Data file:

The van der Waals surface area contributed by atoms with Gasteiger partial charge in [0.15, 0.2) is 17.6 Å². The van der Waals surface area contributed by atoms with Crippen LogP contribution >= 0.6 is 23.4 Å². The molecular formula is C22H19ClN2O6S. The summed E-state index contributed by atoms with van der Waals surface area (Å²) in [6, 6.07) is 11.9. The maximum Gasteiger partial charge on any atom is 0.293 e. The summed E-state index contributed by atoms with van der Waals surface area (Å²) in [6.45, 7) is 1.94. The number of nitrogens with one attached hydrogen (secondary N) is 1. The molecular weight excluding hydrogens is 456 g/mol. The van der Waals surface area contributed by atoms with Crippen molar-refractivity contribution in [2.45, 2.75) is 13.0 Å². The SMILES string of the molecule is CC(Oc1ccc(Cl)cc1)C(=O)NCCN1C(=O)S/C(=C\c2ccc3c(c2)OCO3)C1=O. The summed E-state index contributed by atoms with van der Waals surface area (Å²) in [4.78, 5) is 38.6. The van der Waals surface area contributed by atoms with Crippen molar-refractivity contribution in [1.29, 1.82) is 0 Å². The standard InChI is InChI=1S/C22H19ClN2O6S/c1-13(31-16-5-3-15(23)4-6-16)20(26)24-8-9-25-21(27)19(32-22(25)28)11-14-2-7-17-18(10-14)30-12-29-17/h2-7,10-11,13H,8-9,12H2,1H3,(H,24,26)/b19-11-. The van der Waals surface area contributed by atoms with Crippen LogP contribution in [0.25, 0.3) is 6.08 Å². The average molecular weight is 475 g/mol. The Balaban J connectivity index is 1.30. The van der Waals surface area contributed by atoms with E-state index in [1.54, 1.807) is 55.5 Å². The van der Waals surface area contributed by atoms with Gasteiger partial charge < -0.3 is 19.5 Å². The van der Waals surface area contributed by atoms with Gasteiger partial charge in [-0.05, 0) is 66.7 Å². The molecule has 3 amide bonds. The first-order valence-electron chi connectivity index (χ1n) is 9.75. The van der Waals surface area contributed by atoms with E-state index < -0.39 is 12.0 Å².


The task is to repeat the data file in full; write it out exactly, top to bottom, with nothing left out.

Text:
The van der Waals surface area contributed by atoms with Gasteiger partial charge in [0.15, 0.2) is 17.6 Å². The van der Waals surface area contributed by atoms with Crippen LogP contribution >= 0.6 is 23.4 Å². The molecular formula is C22H19ClN2O6S. The summed E-state index contributed by atoms with van der Waals surface area (Å²) in [6, 6.07) is 11.9. The maximum Gasteiger partial charge on any atom is 0.293 e. The summed E-state index contributed by atoms with van der Waals surface area (Å²) in [6.45, 7) is 1.94. The number of nitrogens with one attached hydrogen (secondary N) is 1. The molecular weight excluding hydrogens is 456 g/mol. The van der Waals surface area contributed by atoms with Crippen molar-refractivity contribution in [2.45, 2.75) is 13.0 Å². The SMILES string of the molecule is CC(Oc1ccc(Cl)cc1)C(=O)NCCN1C(=O)S/C(=C\c2ccc3c(c2)OCO3)C1=O. The summed E-state index contributed by atoms with van der Waals surface area (Å²) in [4.78, 5) is 38.6. The van der Waals surface area contributed by atoms with Crippen molar-refractivity contribution in [1.29, 1.82) is 0 Å². The standard InChI is InChI=1S/C22H19ClN2O6S/c1-13(31-16-5-3-15(23)4-6-16)20(26)24-8-9-25-21(27)19(32-22(25)28)11-14-2-7-17-18(10-14)30-12-29-17/h2-7,10-11,13H,8-9,12H2,1H3,(H,24,26)/b19-11-. The van der Waals surface area contributed by atoms with Crippen LogP contribution in [0.25, 0.3) is 6.08 Å². The average molecular weight is 475 g/mol. The Balaban J connectivity index is 1.30. The van der Waals surface area contributed by atoms with E-state index in [1.54, 1.807) is 55.5 Å². The van der Waals surface area contributed by atoms with Gasteiger partial charge < -0.3 is 19.5 Å². The van der Waals surface area contributed by atoms with Gasteiger partial charge in [-0.05, 0) is 66.7 Å². The molecule has 3 amide bonds. The first-order valence-electron chi connectivity index (χ1n) is 9.75. The van der Waals surface area contributed by atoms with E-state index < -0.39 is 12.0 Å².